Delta to offer Wi-Fi on all its U.S. planes, starting this fall
Full fleet to be equipped by mid-2009; airline will use same technology American plans to test
Computerworld - Delta Air Lines Inc. announced today that it will begin rolling out Wi-Fi access on its aircraft this fall, with plans calling for the wireless service to be available on the company's entire domestic fleet of more than 330 planes by next summer.
Delta claimed that it will be first U.S. airline to offer Wi-Fi access on all of its mainline planes. But at least five other carriers — American Airlines, Southwest Airlines, Alaska Airlines, Virgin America and Jet Blue — have Wi-Fi tests or projects underway.
American was expected to launch Wi-Fi technology, from the same wireless vendor that Delta is using, on three planes during July, according to some reports. An American spokeswoman wouldn't comment about that last month, saying only that plans for a formal Wi-Fi test onboard 15 jets would be announced in "coming weeks." She said today that American will still be the first airline to activate Aircell LLC's GoGo service on planes, but she didn't say when that will happen.
Aircell's service works via wireless connections between planes and antennas on the ground. Delta said its version of GoGo will cost passengers $9.95 on flights of three hours or less, and $12.95 on flights lasting more than three hours. Flyers with Wi-Fi-ready devices will be able to access the Internet, corporate VPNs and their e-mail directories, as well as instant messaging and SMS texting services.
Voice services won't be supported, in keeping with federal rules prohibiting in-flight phone calls, which have been cited by all of the U.S. airlines planning to offer Wi-Fi capabilities.
Delta CEO Richard Anderson said in a statement that customers had asked for Wi-Fi access on planes and that the service will offer passengers more personal productivity options during flights. Delta initially will offer Wi-Fi on its 133 MD88/90 planes, and then expand the service to its more than 200 Boeing 737, 757 and 767-300 aircraft during the first half of next year.
Although Delta's announcement is the boldest yet by an airline, some analysts have questioned whether in-flight Wi-Fi will prove to be very popular as the U.S. economy sours and corporate travel budgets are tightened. But despite the economic downturn, airline executives think that offering Wi-Fi capabilities will help distinguish their companies from competitors and add some revenue at a time when many carriers are reducing the number of flights they offer.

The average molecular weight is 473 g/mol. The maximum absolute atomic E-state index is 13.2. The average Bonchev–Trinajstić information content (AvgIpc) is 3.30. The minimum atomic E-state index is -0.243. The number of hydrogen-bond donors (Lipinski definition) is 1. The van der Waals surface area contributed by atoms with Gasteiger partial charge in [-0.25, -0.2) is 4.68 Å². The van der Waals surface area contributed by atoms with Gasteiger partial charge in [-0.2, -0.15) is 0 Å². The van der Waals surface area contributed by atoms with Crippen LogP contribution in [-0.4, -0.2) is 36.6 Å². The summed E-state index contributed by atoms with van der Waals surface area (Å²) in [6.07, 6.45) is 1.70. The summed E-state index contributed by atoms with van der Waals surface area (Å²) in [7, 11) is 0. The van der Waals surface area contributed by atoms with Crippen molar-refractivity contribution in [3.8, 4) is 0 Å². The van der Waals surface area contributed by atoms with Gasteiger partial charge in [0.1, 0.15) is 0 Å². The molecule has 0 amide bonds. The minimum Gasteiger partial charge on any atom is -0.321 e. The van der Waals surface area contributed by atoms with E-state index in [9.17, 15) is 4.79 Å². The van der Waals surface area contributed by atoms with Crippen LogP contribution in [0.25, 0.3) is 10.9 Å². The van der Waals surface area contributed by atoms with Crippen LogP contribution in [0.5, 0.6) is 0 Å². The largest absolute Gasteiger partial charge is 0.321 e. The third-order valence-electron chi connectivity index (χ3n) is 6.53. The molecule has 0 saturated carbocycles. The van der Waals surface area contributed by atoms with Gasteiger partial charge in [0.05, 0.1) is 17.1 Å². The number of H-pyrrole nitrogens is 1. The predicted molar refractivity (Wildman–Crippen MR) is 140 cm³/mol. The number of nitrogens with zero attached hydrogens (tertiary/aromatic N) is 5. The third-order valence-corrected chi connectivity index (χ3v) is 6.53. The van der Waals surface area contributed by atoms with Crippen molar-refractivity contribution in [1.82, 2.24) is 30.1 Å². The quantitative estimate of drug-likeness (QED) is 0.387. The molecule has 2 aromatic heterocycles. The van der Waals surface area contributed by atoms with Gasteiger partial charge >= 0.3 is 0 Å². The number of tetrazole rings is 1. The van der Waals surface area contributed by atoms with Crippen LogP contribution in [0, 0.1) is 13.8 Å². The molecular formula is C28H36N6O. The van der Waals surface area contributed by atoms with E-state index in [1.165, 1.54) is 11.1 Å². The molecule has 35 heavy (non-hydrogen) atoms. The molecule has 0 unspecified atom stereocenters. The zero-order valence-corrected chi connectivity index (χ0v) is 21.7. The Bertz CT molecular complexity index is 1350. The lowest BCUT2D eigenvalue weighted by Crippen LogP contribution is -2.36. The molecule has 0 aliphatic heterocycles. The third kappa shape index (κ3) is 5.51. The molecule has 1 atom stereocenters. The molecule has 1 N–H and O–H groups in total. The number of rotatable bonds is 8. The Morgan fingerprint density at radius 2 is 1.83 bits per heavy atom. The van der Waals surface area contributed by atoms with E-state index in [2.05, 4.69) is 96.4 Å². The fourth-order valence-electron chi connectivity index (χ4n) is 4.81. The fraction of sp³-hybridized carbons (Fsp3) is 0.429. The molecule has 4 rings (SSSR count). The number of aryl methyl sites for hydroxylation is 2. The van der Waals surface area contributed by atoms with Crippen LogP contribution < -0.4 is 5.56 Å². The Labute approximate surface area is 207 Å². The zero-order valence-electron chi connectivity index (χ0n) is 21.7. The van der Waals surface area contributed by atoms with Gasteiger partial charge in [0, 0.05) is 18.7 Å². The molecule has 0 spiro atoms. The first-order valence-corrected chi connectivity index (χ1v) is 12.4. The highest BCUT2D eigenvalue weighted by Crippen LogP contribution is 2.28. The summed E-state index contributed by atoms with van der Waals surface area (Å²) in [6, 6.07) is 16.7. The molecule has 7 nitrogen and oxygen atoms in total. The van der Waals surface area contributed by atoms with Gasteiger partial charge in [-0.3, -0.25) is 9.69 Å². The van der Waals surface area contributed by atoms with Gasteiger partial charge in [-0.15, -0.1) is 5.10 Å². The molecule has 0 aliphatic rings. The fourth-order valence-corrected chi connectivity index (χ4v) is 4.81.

Read more about Wireless Networking in Computerworld's Wireless Networking Topic Center.
- 802.11ac Non-Disruptive Migration Strategies Emerging 802.11ac standard promises a significant boost in performance to support ubiquitous mobility.
- City Solved Network Mystery - Saves $30K The City of Jacksonville put their hunch to work and not only solved a mystery, but found a new and innovative use for...
- Making it work: Using Cisco and Microsoft Lync to Drive Collaboration Microsoft Lync is posting impressive adoption rates. As a Cisco Premier Partner and a company that has deployed Microsoft Lync to its own...
- Using Video to Gain a Competitive Advantage: A Business Strategy for Mid-Market Companies The insights provided in this white paper are based on industry analysts and 30+ years of experience from the Video Collaboration Group at...
- It's not too late...Get Your Mobile Questions Answered Live! How can IT provide seamless and secure mobile communications and collaboration for all? Join this live Webcast as IDG asks an expert panel...
- Why do you need an enterprise mobile platform? Today companies must offer great apps that run on a range of devices, and connect to an exploding set of backend data. Appcelerator... All Wireless Networking White Papers | Webcasts
Our new bimonthly Internet of Things newsletter helps you keep pace with the rapidly evolving technologies, trends and developments related to the IoT. Subscribe now and stay up to date!